“a great way off, at Adam.” Adam is about 25 miles (40 km) north of the Dead Sea. The Israelites would not have needed such a long stretch of dry ground to cross over, so perhaps God did that for such a long way so many Canaanites could see for themselves the power of God.
“the Sea of the Arabah, even the Salt Sea.” This is the Dead Sea.
“Then the people crossed over opposite Jericho.” The Israelites must have crossed over Jordan close to where the modern Allenby Bridge is, which leads into Jericho today. “Crossed over” is a major theme in Joshua because the man Joshua is a type of Christ and the book of Joshua typologically portrays people crossing over from this mortal life into the “Promised Land” of everlasting life (see commentary on Josh. 1:11).(top)
“in the midst of the Jordan.” That is to say that there was water all around where the priests were, but they were not in the “middle” of the Jordan, which would have been the very middle of the riverbed.
“on dry ground.” The fact that God not only divided the water but dried up the ground is an important part of the miracle of the crossing of the Jordan (and the crossing of the Red Sea; cp. Exod. 14:21-22). The God who can split the waters can also dry up the land so the riverbed was dry to cross over. This is the same word as when Elijah struck the Jordan and Elijah and Elisha crossed over on dry ground (2 Kings 2:8; cp. also Gen. 7:22).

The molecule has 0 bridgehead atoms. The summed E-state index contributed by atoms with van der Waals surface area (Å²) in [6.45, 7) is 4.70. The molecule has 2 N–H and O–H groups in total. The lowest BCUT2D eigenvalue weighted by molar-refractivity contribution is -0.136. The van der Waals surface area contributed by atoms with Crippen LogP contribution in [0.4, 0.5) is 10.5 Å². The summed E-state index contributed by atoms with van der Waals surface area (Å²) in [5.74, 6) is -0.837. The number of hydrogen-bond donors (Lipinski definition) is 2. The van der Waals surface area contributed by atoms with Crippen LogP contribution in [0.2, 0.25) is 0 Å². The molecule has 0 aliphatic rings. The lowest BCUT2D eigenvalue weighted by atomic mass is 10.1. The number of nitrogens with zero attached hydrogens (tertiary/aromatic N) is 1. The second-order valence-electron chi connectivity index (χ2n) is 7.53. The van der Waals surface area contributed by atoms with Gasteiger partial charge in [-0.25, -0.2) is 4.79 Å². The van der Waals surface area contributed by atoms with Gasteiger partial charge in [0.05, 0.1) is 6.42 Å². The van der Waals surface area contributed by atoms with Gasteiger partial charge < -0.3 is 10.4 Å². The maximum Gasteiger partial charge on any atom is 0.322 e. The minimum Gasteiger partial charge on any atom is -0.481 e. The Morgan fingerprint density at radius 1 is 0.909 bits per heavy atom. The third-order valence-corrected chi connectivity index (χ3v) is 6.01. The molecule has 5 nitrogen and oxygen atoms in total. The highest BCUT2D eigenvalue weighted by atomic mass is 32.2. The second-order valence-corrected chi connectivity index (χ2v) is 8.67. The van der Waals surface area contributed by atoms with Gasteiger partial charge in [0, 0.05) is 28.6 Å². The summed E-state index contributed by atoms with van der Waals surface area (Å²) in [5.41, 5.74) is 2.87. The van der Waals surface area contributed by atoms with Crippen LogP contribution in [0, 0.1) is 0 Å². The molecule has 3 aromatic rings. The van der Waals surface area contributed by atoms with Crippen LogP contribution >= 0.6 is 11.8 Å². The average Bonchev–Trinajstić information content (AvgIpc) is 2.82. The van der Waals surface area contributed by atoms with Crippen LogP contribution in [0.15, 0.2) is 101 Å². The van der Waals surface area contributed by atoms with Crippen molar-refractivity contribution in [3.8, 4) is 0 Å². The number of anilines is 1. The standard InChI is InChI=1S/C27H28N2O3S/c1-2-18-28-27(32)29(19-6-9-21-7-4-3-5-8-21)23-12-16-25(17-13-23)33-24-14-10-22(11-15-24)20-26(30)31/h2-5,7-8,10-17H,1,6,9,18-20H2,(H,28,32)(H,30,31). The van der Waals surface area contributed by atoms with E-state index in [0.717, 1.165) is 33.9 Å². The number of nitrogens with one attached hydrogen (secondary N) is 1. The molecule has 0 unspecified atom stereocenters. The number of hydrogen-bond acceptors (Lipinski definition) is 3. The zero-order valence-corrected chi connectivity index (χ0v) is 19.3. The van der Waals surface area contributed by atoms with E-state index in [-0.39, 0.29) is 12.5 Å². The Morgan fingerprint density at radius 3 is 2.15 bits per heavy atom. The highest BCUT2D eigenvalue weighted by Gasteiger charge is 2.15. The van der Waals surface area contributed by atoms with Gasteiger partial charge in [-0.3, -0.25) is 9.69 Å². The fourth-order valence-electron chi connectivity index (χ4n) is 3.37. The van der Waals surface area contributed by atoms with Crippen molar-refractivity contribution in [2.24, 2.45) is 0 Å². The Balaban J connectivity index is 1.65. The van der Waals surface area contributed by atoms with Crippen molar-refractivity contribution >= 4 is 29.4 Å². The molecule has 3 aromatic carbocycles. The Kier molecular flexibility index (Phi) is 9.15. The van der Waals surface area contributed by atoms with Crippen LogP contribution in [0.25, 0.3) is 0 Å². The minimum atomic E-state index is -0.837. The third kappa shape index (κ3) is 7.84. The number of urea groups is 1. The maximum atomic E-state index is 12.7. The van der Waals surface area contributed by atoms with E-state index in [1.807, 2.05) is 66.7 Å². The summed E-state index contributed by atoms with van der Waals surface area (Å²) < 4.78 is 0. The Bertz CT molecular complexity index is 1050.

“the nation.” The Hebrew word goy is rarely used of Israel. E. Fox (The Schocken Bible) says: “Its usage here suggests that the crossing of the Jordan is an act of nation-founding.” There was also a “mixed multitude” with Israel, and this may indicate that in the Promised Land they would become more integrated with Israel, and indeed, even some Canaanites, such as Rahab, joined the nation of Israel.
During the seven years of famine that came over Egypt and Palestine, Joseph sent for his family and brought them to Egypt. Jacob must have had some concern about leaving the land God promised to Abraham and even to Jacob (Gen. 48:3-4) because God spoke to Jacob as he was starting the journey to Egypt and said, “I am God, the God of your father. Do not be afraid to go down into Egypt, for there I will make of you a great nation” (Gen. 46:3). So God promised to make Jacob a great nation in Egypt, and that came to pass. Now they enter the Promised Land as a nation.(top)